.signature note: I am now avoiding replying to unclear or ambiguous postings.
Please review questions before posting them. Be specific. Use examples of what you mean,
of what you don't mean. Specify boundary conditions, and data classes and value
relationships -- what if we scrambled your data or used -Inf, NaN, or complex(rand,rand)?

Subject: minimizing sum{x(i)*log(x(i))}

From: Ming

Date: 22 Dec, 2008 03:34:02

Message: 5 of 6

Hi Walter,

I don't know what you meant by "indeterminate". If we define f(x) = x*log(x) and f(0) = lim{x->0} x*log(x), then f(0) = 0. This way, f(x) is continuous from right at 0.

In your argument, you made a mistake. limit{f(x)*g(x)} does not equal to limit{f(x)}*limit{g(x)}. But the point, 0*inf is indeterminate, is correct. We don't know what value it should take unless we know at what rate 0 and inf are approached.

thanks,
Ming



Walter Roberson <roberson@hushmail.com> wrote in message <2jD3l.8328$cL7.952@newsfe22.iad>...
> Ming wrote:
> > This is because log(0) = -inf and 0*-inf = NaN while mathematically x*log(x) = 0 when x
> > takes on zero.
>
> No, mathematically x*log(x) is indeterminate when x takes on 0, and if your
> code requires 0 * infinity to be any particular real number, the code is
> mathematically broken.
>
> One argument sometimes given is:
>
> Let c be any real number. Then limit c/x as x approaches infinity is 0.
> Now consider limit c/x * x as x approaches infinity. Do the usual "cancellation"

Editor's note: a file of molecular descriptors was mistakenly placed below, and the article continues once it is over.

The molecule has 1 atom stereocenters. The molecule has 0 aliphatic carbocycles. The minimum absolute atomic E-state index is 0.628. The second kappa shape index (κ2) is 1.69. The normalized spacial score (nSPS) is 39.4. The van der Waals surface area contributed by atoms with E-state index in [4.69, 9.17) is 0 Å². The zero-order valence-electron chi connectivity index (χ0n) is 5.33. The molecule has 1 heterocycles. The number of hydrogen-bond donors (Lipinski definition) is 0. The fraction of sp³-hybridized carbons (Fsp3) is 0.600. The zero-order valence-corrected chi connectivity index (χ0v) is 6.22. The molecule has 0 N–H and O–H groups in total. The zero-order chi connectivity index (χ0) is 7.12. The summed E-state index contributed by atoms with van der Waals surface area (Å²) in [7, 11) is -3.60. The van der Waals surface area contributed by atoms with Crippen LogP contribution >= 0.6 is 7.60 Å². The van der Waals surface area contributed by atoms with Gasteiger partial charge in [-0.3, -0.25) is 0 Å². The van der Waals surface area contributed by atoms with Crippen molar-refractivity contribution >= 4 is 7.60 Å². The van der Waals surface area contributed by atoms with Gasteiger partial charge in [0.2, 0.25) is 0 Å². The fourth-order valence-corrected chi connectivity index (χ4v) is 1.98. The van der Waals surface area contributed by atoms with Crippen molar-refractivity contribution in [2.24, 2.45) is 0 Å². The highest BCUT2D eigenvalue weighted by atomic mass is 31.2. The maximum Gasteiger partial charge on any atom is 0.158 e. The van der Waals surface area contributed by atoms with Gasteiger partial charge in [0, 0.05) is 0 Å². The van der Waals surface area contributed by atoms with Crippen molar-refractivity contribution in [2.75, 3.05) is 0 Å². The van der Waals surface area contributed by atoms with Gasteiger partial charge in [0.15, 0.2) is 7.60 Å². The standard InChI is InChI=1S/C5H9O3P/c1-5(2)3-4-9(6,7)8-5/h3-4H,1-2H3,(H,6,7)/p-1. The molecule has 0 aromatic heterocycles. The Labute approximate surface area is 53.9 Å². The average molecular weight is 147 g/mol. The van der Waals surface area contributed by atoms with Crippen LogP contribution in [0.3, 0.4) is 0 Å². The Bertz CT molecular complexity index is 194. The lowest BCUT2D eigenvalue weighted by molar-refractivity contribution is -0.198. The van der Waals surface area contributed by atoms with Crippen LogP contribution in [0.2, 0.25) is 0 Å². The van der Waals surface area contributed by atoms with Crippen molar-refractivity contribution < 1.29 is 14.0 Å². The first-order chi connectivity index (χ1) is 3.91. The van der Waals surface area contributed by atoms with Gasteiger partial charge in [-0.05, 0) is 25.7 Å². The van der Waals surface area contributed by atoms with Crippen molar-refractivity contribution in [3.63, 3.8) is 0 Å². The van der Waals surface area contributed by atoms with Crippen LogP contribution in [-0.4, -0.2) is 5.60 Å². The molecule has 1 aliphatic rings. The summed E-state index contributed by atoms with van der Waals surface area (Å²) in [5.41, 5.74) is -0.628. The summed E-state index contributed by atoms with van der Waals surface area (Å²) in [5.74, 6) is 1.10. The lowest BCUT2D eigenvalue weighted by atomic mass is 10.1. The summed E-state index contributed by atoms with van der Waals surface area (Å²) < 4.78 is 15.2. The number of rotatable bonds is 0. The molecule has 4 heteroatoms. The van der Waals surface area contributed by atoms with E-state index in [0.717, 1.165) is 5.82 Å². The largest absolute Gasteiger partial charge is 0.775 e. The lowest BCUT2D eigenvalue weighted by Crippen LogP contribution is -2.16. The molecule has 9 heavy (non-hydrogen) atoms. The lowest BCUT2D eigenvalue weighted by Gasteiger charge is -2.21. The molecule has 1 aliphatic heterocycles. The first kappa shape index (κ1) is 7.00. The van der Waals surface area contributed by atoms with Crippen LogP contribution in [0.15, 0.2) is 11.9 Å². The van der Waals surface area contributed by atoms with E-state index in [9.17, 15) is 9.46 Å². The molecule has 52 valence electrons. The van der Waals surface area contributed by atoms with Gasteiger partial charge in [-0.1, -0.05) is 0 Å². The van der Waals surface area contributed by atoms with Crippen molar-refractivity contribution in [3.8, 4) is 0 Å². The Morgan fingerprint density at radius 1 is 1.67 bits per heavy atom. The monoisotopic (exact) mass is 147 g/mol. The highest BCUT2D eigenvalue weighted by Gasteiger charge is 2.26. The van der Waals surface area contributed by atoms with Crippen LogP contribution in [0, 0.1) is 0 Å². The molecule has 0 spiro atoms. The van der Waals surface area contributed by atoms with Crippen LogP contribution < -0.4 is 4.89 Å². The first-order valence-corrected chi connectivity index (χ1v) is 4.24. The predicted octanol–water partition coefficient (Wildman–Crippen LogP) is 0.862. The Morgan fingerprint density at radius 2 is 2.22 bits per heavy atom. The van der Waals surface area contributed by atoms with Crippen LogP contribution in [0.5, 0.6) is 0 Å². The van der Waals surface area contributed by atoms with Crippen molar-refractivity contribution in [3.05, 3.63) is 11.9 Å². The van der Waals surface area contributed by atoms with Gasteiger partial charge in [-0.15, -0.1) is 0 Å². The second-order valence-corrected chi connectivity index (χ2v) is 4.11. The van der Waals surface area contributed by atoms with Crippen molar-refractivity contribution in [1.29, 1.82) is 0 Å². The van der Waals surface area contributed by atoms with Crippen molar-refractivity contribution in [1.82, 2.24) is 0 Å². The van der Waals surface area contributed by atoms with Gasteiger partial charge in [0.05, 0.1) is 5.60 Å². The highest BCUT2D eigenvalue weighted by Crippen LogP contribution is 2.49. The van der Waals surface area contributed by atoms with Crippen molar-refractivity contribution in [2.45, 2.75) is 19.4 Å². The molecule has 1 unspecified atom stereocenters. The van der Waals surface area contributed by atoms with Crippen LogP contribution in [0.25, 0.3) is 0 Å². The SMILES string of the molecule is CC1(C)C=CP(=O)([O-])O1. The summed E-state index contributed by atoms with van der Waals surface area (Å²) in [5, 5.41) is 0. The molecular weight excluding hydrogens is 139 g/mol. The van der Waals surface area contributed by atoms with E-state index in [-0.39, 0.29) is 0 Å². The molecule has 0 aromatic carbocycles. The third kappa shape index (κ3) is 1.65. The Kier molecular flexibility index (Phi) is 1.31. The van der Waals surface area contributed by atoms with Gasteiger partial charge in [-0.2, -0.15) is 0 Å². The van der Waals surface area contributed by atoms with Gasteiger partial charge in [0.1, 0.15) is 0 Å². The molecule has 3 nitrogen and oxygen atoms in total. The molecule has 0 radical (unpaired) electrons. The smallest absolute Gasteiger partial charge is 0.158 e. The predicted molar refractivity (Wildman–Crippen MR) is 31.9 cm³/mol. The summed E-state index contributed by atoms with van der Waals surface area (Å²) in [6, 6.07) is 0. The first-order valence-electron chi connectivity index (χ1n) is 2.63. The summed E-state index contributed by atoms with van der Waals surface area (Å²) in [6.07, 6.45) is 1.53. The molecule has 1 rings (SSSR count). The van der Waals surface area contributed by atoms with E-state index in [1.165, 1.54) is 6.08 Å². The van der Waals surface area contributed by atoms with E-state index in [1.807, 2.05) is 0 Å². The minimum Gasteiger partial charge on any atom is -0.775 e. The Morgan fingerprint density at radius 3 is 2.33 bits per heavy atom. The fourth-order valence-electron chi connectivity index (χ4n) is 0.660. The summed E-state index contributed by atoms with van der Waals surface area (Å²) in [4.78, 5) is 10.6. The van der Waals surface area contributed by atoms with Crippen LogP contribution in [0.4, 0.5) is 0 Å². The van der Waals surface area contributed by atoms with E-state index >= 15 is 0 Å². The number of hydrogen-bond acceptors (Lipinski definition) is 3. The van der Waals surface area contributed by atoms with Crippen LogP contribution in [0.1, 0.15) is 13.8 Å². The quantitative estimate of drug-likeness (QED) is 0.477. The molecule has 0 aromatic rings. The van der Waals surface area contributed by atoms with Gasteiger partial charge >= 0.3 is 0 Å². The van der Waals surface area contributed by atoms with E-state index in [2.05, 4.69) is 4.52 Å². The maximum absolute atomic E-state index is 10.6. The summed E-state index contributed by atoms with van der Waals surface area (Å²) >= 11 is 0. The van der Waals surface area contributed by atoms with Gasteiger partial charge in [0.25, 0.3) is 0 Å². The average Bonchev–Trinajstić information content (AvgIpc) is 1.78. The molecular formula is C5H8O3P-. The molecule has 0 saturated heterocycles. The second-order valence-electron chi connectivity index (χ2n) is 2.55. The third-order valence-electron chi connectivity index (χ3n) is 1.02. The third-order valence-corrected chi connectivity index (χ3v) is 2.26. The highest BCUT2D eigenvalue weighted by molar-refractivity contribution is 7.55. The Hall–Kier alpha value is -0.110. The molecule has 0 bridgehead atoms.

> of the numerator and denominator, to find that limit c/x * x as x approaches infinity
> "must be" c. But c was any arbitrary real constant, so 0 * infinity must be simultaneously
> equal to all real constants, and therefore the answer to 0 * infinity is indeterminate.
>
> --
> .signature note: I am now avoiding replying to unclear or ambiguous postings.
> Please review questions before posting them. Be specific. Use examples of what you mean,
> of what you don't mean. Specify boundary conditions, and data classes and value
> relationships -- what if we scrambled your data or used -Inf, NaN, or complex(rand,rand)?

Subject: minimizing sum{x(i)*log(x(i))}

From: Roger Stafford

Date: 22 Dec, 2008 05:16:01

Message: 6 of 6

Walter Roberson <roberson@hushmail.com> wrote in message <2jD3l.8328$cL7.952@newsfe22.iad>...
> Ming wrote:
> > This is because log(0) = -inf and 0*-inf = NaN while mathematically x*log(x) = 0 when x takes on zero.
>
> No, mathematically x*log(x) is indeterminate when x takes on 0, and if your
> code requires 0 * infinity to be any particular real number, the code is
> mathematically broken.
>
> One argument sometimes given is:
>
> Let c be any real number. Then limit c/x as x approaches infinity is 0.
> Now consider limit c/x * x as x approaches infinity. Do the usual "cancellation"
> of the numerator and denominator, to find that limit c/x * x as x approaches infinity
> "must be" c. But c was any arbitrary real constant, so 0 * infinity must be simultaneously
> equal to all real constants, and therefore the answer to 0 * infinity is indeterminate.

  Walter, I think your response was not entirely to the point. When Ming made the statement you quoted from the original article I believe he was referring to the computational difficulties encountered by 'fmincon' when it assigned x the value 0. When he stated ".... while mathematically x*log(x) = 0 when x takes on zero" it seems clear to me that his meaning, (though inaccurately stated,) was that x*log(x) approaches zero so that it is appropriate to define it as being zero at that point. I do not think he was advocating the fallacious line of reasoning concerning zero times infinity that you were apparently ascribing to him. In any case he made his meaning very clear by the time of his second article.

Roger Stafford